Experimental philosophers interested in science might want to pay attention to the growth of
the experimental history of science. In substance, experimental historians of
science reproduce the experiments described in important scientific events, for
instance Galileo’s experiments.
The motivations for endorsing an experiment approach to the history of science vary, just like the motivations for endorsing an experimental approach to philosophy. These motivations range from debunking some well-known experiments to justifying the accounts of these experiments to better understanding these accounts and the important scientific texts.
My colleague Paolo Palmieri (Pittsburgh, HPS) and some of his students are currently involved in developing this field, with a particular emphasis on Galileo. Here is how Paolo puts his project:
"I am starting a research program with the objective of establishing the foundations for a totally new approach to the history of science. I call this new approach “experimental history of science”. Experimental history of science consists in re-creating as faithfully as possible the experimental apparatus of landmark experiments in the history of science, and in re-performing the experiments especially when we know little about the details of the original setups, a fact which has been a consistent source of sterile disagreement between scholars. In this way I am convinced that we will cast new light on crucial scientific events."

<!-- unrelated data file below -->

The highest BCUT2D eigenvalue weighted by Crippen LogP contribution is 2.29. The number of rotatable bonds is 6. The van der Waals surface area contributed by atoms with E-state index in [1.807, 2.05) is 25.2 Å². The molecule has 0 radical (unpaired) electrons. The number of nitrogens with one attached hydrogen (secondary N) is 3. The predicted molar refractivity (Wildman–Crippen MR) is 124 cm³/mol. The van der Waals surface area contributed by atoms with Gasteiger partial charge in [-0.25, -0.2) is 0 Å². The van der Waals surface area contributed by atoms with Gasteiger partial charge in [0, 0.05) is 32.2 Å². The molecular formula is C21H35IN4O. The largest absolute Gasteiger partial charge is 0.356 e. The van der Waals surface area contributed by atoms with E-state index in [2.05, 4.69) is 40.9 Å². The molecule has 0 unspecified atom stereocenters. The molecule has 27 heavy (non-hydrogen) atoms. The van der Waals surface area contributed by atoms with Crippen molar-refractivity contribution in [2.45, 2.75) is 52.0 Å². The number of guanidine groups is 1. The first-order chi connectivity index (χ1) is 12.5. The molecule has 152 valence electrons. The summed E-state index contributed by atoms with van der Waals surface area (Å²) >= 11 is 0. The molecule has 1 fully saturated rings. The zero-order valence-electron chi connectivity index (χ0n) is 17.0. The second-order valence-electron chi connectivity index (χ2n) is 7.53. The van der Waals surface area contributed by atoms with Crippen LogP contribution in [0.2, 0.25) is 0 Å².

You can see a few pics of the pendulum experiment here.
Paolo is not alone in highlighting the importance of an experimental approach to the history of science. The psychologist Ryan Tweeney has also replicated some of Faraday's experiments.